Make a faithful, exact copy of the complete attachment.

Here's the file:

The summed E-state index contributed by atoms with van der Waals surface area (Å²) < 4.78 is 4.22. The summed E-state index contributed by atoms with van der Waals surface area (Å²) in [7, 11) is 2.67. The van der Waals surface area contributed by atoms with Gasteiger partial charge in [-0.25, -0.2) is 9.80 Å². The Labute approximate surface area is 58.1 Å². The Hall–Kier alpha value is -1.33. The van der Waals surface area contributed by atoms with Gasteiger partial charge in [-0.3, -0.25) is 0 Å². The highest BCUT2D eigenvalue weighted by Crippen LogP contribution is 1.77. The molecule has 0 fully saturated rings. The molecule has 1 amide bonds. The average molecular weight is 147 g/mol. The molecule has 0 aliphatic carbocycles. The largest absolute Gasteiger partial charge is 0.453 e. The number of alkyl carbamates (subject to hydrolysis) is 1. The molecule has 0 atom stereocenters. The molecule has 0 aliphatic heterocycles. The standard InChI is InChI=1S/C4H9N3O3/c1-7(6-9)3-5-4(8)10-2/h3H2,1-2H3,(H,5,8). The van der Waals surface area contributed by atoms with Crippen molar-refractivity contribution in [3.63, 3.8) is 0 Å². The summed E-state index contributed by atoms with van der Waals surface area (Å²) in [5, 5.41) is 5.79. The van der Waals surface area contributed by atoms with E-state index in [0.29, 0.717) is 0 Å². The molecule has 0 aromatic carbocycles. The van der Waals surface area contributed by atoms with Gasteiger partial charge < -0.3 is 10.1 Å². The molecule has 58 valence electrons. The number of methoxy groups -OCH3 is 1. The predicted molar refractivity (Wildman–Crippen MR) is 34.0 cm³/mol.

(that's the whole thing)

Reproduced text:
The summed E-state index contributed by atoms with van der Waals surface area (Å²) < 4.78 is 4.22. The summed E-state index contributed by atoms with van der Waals surface area (Å²) in [7, 11) is 2.67. The van der Waals surface area contributed by atoms with Gasteiger partial charge in [-0.25, -0.2) is 9.80 Å². The Labute approximate surface area is 58.1 Å². The Hall–Kier alpha value is -1.33. The van der Waals surface area contributed by atoms with Gasteiger partial charge in [-0.3, -0.25) is 0 Å². The highest BCUT2D eigenvalue weighted by Crippen LogP contribution is 1.77. The molecule has 0 fully saturated rings. The molecule has 1 amide bonds. The average molecular weight is 147 g/mol. The molecule has 0 aliphatic carbocycles. The largest absolute Gasteiger partial charge is 0.453 e. The number of alkyl carbamates (subject to hydrolysis) is 1. The molecule has 0 atom stereocenters. The molecule has 0 aliphatic heterocycles. The standard InChI is InChI=1S/C4H9N3O3/c1-7(6-9)3-5-4(8)10-2/h3H2,1-2H3,(H,5,8). The van der Waals surface area contributed by atoms with Crippen molar-refractivity contribution in [3.63, 3.8) is 0 Å². The summed E-state index contributed by atoms with van der Waals surface area (Å²) in [5, 5.41) is 5.79. The van der Waals surface area contributed by atoms with E-state index in [0.29, 0.717) is 0 Å². The molecule has 0 aromatic carbocycles. The van der Waals surface area contributed by atoms with Gasteiger partial charge < -0.3 is 10.1 Å². The molecule has 58 valence electrons. The number of methoxy groups -OCH3 is 1. The predicted molar refractivity (Wildman–Crippen MR) is 34.0 cm³/mol.